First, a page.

You have put into words what i have only felt. You spoke to the loss of one and the blessings of another. My breasts still ache for my lost children, the result of many miscarriages. The inside crook of my elbows ache to hold them, but I rest knowing they are in the arms of Jesus and the angels. Raising the children He has seen fit to bless me with, is occasionally a struggle of memories and what ifs for the children i didn’t get to know outside my womb.

    Very precious words Amy, Thank you!

  35. Pingback: Whispers Of The Heart « Are We There Yet?

  36. I have found your site in looking for something else online. I have cried with you reading some of your posts on your one with the Lord – and this nursing one has brought me to tears again. Sometimes, I moan at having to stop doing what I’m doing to nurse a hungry tummy – and I need to NOT moan. Lord, I thank you for this lady. Amy, thank you for sharing!!
    With hugs, Lori, Rochester, NY

  37. I don’t think I’ve ever read or heard any words that so perfectly, accurately, and beautifully describe the nursing relationship between mother and baby.
    It’s been over 3 years since I last nursed a child, but the countless times I nursed my boys are my most cherished memories with them.

  38. How beautiful and touching. We lost our 10th baby, Boone, after 1 fast hour of life. As I spend hours feeding my 3 week old 12th born child (and 7th son) right now, I wish I had even one memory of nursing Boone. It is a very special thing. Every loss is different and I’ve read your story time and time again, and have been strengthened time and time again. Thank you.

  39. Amy ~
    So beautifully written! So very true… Breastfeeding is a bond and language that only the mother and child share.. It creates bonds that time can take away… Grieving for a child is the hardest thing in the world – and with time – it does ease – but there is always a part of you that feels as if something is missing… Treasure these moments with your new bundle! prayer and love to you always!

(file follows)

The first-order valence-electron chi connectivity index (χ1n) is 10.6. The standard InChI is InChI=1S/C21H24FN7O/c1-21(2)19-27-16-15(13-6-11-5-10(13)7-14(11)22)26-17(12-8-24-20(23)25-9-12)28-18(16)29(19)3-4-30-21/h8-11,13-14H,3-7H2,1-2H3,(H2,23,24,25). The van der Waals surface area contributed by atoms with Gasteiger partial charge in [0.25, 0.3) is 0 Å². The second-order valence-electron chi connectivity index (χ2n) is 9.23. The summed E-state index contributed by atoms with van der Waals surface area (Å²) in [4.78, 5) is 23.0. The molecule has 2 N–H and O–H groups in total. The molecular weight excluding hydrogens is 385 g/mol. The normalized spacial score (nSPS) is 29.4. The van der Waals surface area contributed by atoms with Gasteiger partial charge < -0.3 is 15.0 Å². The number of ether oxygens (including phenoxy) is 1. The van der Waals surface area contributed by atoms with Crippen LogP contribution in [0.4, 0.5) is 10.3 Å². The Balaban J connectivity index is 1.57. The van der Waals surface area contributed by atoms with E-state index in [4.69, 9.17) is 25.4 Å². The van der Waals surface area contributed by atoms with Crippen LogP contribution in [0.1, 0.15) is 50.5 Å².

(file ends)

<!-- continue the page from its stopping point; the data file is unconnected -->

40. Thank you for your words. I too lost two babies, however, it was prior to delivery. Neverthless, one was at 21 weeks gestation and the other at 16 weeks gestation. With my first at 21 weeks, my milk supply came in, yet I had no baby to nurse. I have felt the pain physically and emotionally as well of longing to hold my baby that was no longer there. I praise God that he let me go through the trial again with losing my 5th baby at 16 weeks gestation. While I was going through the whole ordeal all over again, being induced and giving birth to a baby that was not living, the Lord used the second time to help me grieve and release to him the loss of my first baby. I had been overcome with anger about it and God graciously healed that in me. He has also used these trials to open my eyes to the blessing of children. I rejoice in being a mother to 7 beautiful children (two beholding the face of their father in heaven). Thank you for sharing your story!! May you treasure the moments and memories of your precious Emily and trust that one day you will see her again! Blessings, Kelly

  41. Wow. All I can say is wow. This post resonates with me. My friend emailed me a link to your blog because there are so many similarities between your life and mine. Emmy’s and Eva’s. Although they did not share a diagnosis. And right now I am dancing with a new little nursling and, like you said, he does not replace the sister he never knew but his presence certainly does soothe her absence. Thank you for this insightful post.